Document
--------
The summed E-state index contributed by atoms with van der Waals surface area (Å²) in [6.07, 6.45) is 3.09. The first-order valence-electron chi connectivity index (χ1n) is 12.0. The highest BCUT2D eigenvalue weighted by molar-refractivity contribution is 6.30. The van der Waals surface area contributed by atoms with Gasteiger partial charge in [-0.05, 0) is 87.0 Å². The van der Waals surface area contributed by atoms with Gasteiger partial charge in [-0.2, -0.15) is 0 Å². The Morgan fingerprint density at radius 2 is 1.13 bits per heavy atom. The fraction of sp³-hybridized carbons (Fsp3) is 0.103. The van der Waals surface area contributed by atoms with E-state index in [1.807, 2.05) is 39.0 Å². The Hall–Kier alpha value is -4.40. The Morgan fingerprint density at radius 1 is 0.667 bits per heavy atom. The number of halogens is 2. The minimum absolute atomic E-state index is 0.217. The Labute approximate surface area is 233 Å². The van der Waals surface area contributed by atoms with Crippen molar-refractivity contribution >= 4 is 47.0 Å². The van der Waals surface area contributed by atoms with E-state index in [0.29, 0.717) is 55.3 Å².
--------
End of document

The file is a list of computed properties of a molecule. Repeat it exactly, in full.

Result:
The summed E-state index contributed by atoms with van der Waals surface area (Å²) in [6.07, 6.45) is 3.09. The first-order valence-electron chi connectivity index (χ1n) is 12.0. The highest BCUT2D eigenvalue weighted by molar-refractivity contribution is 6.30. The van der Waals surface area contributed by atoms with Gasteiger partial charge in [-0.05, 0) is 87.0 Å². The van der Waals surface area contributed by atoms with Gasteiger partial charge in [-0.2, -0.15) is 0 Å². The Morgan fingerprint density at radius 2 is 1.13 bits per heavy atom. The fraction of sp³-hybridized carbons (Fsp3) is 0.103. The van der Waals surface area contributed by atoms with E-state index in [1.807, 2.05) is 39.0 Å². The Hall–Kier alpha value is -4.40. The Morgan fingerprint density at radius 1 is 0.667 bits per heavy atom. The number of halogens is 2. The minimum absolute atomic E-state index is 0.217. The Labute approximate surface area is 233 Å². The van der Waals surface area contributed by atoms with Crippen molar-refractivity contribution >= 4 is 47.0 Å². The van der Waals surface area contributed by atoms with E-state index in [0.29, 0.717) is 55.3 Å².